When Oyo's founder Ritesh Agarwal refused to talk about the dinosaur in the room
Manu Kaushik February 10, 2020
Oyo Hotels founder Ritesh Agarwal has recently posted a blog titled 'Jan 2020 - Reflections on the first month of a big year for Oyo'. It has appeared at a time when the start-up is getting rap for large-scale layoffs across its India, China, and US operations. Some 2,000 people have been laid off in India alone as part of the unicorn's supposedly one-time restructuring exercise. In addition, the hotel chain has exited out of nearly 200 cities in India, and about 5 per cent staff in China has been asked to leave.
Although Agarwal, in his blog, has briefly touched upon the exercise, there's more glorifying of the entire restructuring process - quoting a retrenched employee who wants to come back at Oyo if given a chance. Agarwal has not delved into the details of why the right-sizing was important, or if he had made a mistake of growing too fast and spreading too thin.
Agarwal said that he has been kind to the laid-off staff who have been offered an outplacement support by the company. Nearly 69 per cent of the impacted employees have opted for the outplacement support, and Oyo has shared the profiles of some 900 retrenched employees with over 48 companies.
The blog also emphasises on the Oyo's strict standards when it comes to transparency and corporate governance that includes appointing Baja Corporation's Betsy Atkins as independent director, elevating Aditya Ghosh, and bringing in SoftBank's nominee Gerardo I. Lopez to the board. "In the coming days, we will also issue our annual report like we have been doing in the past. While we are under no obligation to share this widely, as an organisation, this is one of the many ways in which we demonstrate our commitment towards building an organisation centred on the highest standards of transparency and corporate governance," Agarwal wrote.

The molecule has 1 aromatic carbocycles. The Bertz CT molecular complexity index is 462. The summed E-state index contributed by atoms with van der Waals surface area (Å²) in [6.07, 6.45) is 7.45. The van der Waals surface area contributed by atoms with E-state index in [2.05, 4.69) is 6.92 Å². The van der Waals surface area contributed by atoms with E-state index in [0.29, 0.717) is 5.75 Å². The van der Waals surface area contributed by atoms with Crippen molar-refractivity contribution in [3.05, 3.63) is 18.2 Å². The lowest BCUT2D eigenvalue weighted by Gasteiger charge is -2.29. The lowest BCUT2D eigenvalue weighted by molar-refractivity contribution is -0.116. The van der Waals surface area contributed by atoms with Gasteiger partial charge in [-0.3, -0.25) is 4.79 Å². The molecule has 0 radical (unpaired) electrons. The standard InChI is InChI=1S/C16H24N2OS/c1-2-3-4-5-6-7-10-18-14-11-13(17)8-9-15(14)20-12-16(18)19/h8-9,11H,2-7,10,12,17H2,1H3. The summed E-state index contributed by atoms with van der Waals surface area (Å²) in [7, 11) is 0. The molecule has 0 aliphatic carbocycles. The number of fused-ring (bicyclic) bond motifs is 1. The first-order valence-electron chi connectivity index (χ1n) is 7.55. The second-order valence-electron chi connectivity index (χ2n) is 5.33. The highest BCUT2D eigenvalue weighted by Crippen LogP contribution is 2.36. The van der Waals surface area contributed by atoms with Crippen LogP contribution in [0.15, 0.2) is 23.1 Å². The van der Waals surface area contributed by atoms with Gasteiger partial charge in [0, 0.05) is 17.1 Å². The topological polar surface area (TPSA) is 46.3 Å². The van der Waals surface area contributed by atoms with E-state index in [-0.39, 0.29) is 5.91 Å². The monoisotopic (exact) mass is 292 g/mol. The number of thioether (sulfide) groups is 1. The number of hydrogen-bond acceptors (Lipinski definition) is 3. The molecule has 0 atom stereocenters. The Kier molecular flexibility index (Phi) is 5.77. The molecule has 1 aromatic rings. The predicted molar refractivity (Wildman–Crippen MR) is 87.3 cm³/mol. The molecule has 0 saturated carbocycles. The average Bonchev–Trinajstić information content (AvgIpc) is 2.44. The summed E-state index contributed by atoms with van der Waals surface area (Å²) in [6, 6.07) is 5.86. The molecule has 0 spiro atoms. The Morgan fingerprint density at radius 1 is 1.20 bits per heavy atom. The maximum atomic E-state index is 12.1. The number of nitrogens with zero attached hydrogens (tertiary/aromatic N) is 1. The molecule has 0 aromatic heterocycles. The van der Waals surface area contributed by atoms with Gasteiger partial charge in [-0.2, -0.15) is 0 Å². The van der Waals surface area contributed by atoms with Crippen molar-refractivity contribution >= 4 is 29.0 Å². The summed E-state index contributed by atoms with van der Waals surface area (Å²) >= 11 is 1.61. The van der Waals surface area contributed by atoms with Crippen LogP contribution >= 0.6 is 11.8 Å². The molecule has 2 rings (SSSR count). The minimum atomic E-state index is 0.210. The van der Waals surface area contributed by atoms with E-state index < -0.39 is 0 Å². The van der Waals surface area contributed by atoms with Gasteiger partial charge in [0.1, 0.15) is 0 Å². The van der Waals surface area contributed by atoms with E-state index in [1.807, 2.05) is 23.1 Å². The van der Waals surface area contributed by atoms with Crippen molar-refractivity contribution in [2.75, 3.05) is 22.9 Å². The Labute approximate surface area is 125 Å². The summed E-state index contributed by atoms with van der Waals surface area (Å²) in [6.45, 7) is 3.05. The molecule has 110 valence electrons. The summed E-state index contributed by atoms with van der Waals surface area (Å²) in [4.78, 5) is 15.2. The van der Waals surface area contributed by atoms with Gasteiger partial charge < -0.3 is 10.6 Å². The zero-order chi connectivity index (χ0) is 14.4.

For a start-up battling the credibility issue, the blog tried to cover some ground on the governance front. Oyo's lofty valuation of $10 billion, which is fuelled by a considerable funding from Masayoshi Son-backed SoftBank, has made it the cynosure of all eyes. Oyo's every move - at least in the past two years or so - is actively tracked by global and domestic analysts who, invariably, have raised suspicions (more than conviction) on its promising future.
Through the rest of his blog, Agarwal shared some operational numbers and market-wise performance, praised his employees profusely, and tried to bust some myths, including the mention of 80 per cent annual growth in corporate clients in 2009 as against the "misleading and unsubstantiated claims that Oyo's corporate accounts have shrunk."
Surprisingly, the blog doesn't talk about Oyo's biggest chase at the moment - the profitability. It's widely-believed that the start-up's hefty valuation is not supported by the underlying business model, and there are doubts on Oyo's potential to turn a profit anytime soon given the rate at which it's burning cash. The disastrous IPO attempt of WeWork last year has only made it worse for Oyo to alleviate the fears of analysts.
While there was no need for Agarwal to mention profits (in the blog), but since he felt the need to take stock of the first-month performance, he might as well have shared a tentative plan to put an end to the rising speculations. Last November, for instance, some reports suggested that Oyo aims to turn profitable by 2022 as per a valuation report submitted by the start-up with India's ministry of corporate affairs (MCA). Before that, there were speculations that it would list in the next two-three years. Profitability is crucial for Oyo for two reasons: to do an IPO, and in turn, give exits to a clutch of investors, including the Japanese banks which have recently loaned Agarwal about $2 billion to buy back his shares. A third reason could be possibly to subdue the chatter around its valuation bubble.
For Oyo, which is now part of the curriculum at the Harvard Business School, the time has come to stop beating around the bush. Perhaps, the second-most valuable start-up in India needs to face the troubles head on.